What you need to know about the sun’s relationship to skin, a message from your Medical Aesthetician.

We are all celebrating the break in the cold weather as spring is waking up in our city. The warmth and light of the sun is a truly wonderful and healing part of life.

It is important to understand how the sun affects your skin so that you can enjoy it safely. As you read this, please don’t stress about the past! I’m here to help you to deal with the results of those experiences, but we’ll get to that in another article. The amazing star that warms our planet and gives it light and life should not be scorned for its scorch; it’s our responsibility to learn and take care.

Sunlight is composed of visible light, infrared light, and UV (ultraviolet) light. UV light is a form of light energy – a portion of the electromagnetic spectrum, or solar spectrum – which is harmful to us. UV radiation is a proven carcinogen and has three wavelengths: A, B, and C. UVC has the shortest wavelength and is mostly absorbed by the earth’s atmosphere.

UVA rays have the longest and most damaging wavelength and are not blocked by clouds, windows, or most clothing. 80% of UVA light still comes through on a cloudy day, which means you should wear sunscreen every day, no matter the weather. These wavelengths also travel the deepest into the skin, into the dermis and the hypodermis causing damage to the collagen and elastin fibers. The dermis is comprised of 70% collagen and is commonly referred to as the “scaffolding” of the skin, holding it up and giving it structure. The effect of UVA light becomes obvious over time as it accelerates the signs of aging – even if it never amounts to a sunburn. The damage is invisible and gradual, and the cumulative effects of this damage show up later as thickened, aged skin.

UVB is a shorter wavelength which cannot pass through window glass. It primarily affects the epidermis, the outer layer of the skin, then gradually travels to the dermis. The radiation intensity of UVB is about a thousand times stronger than UVA, and it’s the major cause of skin cancer as it is highly cytotoxic (toxic to living cells) and mutates DNA. UVB is responsible for sun burns and tanning, both of which are forms of skin cell damage. Most commonly over time, this damage presents (visually) as dark spots, thinned skin which shows veins, enlarged pores, textural issues, and more. The saving grace of UVB is that it does contribute to the body’s synthesis of Vitamin D. While sunlight itself does not contain Vitamin D (a common misconception), it does aid in its synthesis.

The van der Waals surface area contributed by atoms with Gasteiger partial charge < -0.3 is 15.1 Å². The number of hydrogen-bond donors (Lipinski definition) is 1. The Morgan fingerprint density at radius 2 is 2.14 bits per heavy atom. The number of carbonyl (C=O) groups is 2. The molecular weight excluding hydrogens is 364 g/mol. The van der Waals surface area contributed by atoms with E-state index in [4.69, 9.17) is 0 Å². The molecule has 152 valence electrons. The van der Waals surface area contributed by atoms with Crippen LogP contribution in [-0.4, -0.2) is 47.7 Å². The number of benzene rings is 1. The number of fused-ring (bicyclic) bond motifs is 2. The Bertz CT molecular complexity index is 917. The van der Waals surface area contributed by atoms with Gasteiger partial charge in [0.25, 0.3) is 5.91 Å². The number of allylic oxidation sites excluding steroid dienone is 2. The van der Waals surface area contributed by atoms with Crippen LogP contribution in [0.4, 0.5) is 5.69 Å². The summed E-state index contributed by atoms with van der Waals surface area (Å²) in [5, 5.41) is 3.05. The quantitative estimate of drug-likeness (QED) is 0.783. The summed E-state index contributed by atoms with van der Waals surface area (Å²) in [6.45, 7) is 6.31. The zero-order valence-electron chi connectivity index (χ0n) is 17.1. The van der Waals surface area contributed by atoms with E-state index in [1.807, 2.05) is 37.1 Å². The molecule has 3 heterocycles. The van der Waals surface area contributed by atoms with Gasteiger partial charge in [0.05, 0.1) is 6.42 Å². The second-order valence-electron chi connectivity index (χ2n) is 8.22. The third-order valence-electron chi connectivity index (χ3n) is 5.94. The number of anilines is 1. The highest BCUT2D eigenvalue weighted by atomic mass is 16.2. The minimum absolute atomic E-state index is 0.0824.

What we experience with radiation on the skin is “free radical damage”. Free radicals attack and steal the electrons of our cells causing cellular confusion. They cause inflammation, oxidation, and photoaging. This is why antioxidants, which have extra electrons to support cellular function while correcting and protecting, should be a core aspect of everybody’s skin care routine.

L-Ascorbic acid, or Vitamin C, is a common antioxidant used in skincare. L-Ascorbic acid is an unstable molecule; it doesn’t hold potency when exposed to open air or light and needs to be properly processed in a lab. Look for medical grade serums with 10% (or higher) Vitamin C or ask your Medical Aesthetician for recommendations.

Other antioxidants for your skin include Vitamin E and A. For some people who struggle with acne, Vitamin E can be too heavy and cause breakouts. In others, it helps oxidative stress and softens the outer layers of the skin, thus aiding in a clear complexion. As we are all so unique, it is important to have discussions about your skin and skincare routine with an educated professional. Skincare consultations at Papillon Medical are always complimentary, and we invite you to reach out with any questions or concerns you may have.

One last point about sun protection is that not all sunscreens are good for you. Many drug store, chemical-based sunscreens actually contain free radicals themselves! There are two types of sun protection products: physical blocks and chemical screens. Physical sun blocks (look for products that contain zinc oxide and titanium dioxide) do not penetrate the skin. Chemical sunscreens need to be reapplied often, as they are absorbed into the skin and are processed through the body. Many people find physical sun blocks too heavy and white appearing to want to use them on their face; this is why medical grade skin care lines have created a variety of blended physical/chemical sunscreens. My favorite way to protect my skin without looking like I’m wearing a mountain of sunblock is to use any ZO sunscreen after my moisturizer, and then dust Jane Iredale Pressed Powder (which has a mineral SPF of 25, made to match all skin tones) overtop. Finish with a spritz of rose petal water for a dewy set.

I hope this message inspires you all to reach for your sunscreen and add antioxidants A, C, and E into your daily face and body routine – especially during this warmer weather.

By Nicole Whiteside, Medical Aesthetician / Laser Technician
Papillon Medical & Dermatology